Kris smiled back. He pulled a binder out of his bag and opened it up. Pages of pictures, headshots taken from passports and drivers licenses and ID cards around the world, appeared. “Your friends in al-Qaeda. These are their pictures.”

Tadmir looked over the first page. He frowned and shook his head. “No, I do not know these people.”

“I think you do.”

“Okay, maybe him.” Tadmir pointed to one of the senior commanders, a man he’d already admitted to knowing in the FBI’s files. “I recognize his face. But I do not know his name.”

“Are you certain?”

Tadmir looked up, over the pictures. His eyes glittered. “Of course I am certain.”

“Four months ago, you told my friend that he was Abu Hafs, Bin Laden’s trusted military advisor. Now you want to lie to my face? How can I trust you?” Kris laid it on thick, shaking his head and leaning back. Image was important, deeply important, to Arabian cultures and to Muslims. Honor and one’s word were often all an individual had. Being called out as a liar was a stinging insult that left a deep cut of shame.

He’d use that. He’d use that all day long.

“Okay, I am sorry.” Tadmir ducked his head, his cheeks flushing. “You are right. I do know that man.”

“You are only admitting to things you think I already know. Abu Tadmir, I know everything. You have no idea who of your friends I have spoken to. Do you think I came to talk to you, all the way from America, because I know nothing? I want to trust you, but you make it difficult. How can I respect you when you lie to my face?”

“Okay, okay. Let me see the book again.” Tadmir pulled the book close, studying picture after picture, shaking his head.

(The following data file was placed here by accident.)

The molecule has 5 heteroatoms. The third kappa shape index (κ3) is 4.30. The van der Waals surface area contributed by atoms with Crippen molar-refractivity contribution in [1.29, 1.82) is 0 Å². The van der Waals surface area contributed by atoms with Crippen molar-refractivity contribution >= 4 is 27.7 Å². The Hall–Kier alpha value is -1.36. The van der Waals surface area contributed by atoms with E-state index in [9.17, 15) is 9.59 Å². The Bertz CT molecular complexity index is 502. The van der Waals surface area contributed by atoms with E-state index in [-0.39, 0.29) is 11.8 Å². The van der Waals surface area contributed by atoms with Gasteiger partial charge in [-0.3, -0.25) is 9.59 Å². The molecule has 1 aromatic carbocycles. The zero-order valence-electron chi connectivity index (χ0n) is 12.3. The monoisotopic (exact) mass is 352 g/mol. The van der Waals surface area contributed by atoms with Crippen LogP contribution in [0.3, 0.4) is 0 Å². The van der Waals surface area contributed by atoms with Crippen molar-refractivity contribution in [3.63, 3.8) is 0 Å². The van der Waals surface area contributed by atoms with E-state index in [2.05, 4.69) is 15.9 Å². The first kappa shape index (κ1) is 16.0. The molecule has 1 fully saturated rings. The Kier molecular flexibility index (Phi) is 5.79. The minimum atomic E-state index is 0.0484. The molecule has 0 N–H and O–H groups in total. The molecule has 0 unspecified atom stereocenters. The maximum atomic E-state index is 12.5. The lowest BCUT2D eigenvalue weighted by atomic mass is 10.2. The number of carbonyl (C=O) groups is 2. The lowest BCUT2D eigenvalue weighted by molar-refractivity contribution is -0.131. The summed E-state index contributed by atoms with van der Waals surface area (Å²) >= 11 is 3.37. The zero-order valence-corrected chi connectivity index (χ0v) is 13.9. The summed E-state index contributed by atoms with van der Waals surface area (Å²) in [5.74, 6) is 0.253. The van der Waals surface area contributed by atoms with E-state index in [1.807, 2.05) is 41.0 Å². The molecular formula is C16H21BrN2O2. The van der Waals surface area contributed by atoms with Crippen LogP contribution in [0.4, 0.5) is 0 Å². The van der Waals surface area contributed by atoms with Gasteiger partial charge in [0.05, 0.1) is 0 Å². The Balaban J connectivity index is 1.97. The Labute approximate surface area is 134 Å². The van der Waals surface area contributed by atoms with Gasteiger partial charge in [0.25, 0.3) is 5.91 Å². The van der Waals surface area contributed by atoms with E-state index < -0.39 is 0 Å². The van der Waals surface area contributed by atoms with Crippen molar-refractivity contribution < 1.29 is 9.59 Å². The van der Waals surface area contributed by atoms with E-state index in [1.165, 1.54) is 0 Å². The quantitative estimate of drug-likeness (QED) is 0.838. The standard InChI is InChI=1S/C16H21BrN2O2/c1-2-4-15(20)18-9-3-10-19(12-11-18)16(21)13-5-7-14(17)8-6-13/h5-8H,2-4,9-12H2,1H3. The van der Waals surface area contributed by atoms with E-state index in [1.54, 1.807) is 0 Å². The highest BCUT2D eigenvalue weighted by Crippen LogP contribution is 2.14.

Kris waited, forcing himself to breathe slowly as Tadmir lit another cigarette. Ash filled his nose, his mouth. Echoes of shrieks hung in the silence, clashing like cymbals in Kris’s brain.

Tadmir was about to turn the page, move on to the next, when Kris slapped his own palm down on the tabletop. “You lie to me again!”


“You claim you do not know this man!” Kris pointed to one of the pictures, a small passport photo of a half-smiling Arab near the bottom third of the sheet. The man had glasses and a goatee and looked like a computer programmer. “You truly expect me to believe you do not know Abu Mahraj? The man you spent Ramadan with in 1999? You broke your fast with him every day, sharing your dates and yogurt with him. And yet you lie to me that you know him?”

Tadmir flushed. “Yes,” he said slowly. “I do know him.”

“He is your friend?”


“You are both in al-Qaeda together?”

Kris stared into Tadmir’s eyes. Abu Mahraj, whose real name was Marwan al-Shehhi, was the lead hijacker on United Airlines Flight 175.

The names of the hijackers hadn’t been released yet. Tadmir had no idea.

“This man is also your friend.” Kris pointed to another photo. An unsmiling, square-jawed Egyptian, serious, and with cold, dark eyes.

“Awag al-Sayyid.” Tadmir bobbed his head. “He was very serious. He was with Abu Mahraj, and they were friends. But I did not like that he never smiled.”

The serious man with the cold eyes, the picture Kris touched, was Mohammed Atta, hijacker of American Airlines flight 11, which slammed into the North Tower of the World Trade Center at eight forty-six AM, six days before. He wanted to recoil, shake his hand until the evil of Atta left him, shake him off like he could shake off a bad dream.

“When did you last speak with your friends?”

“After Ramadan, they were away training for some time. Training with the Sheik.”

“Training with Bin Laden?”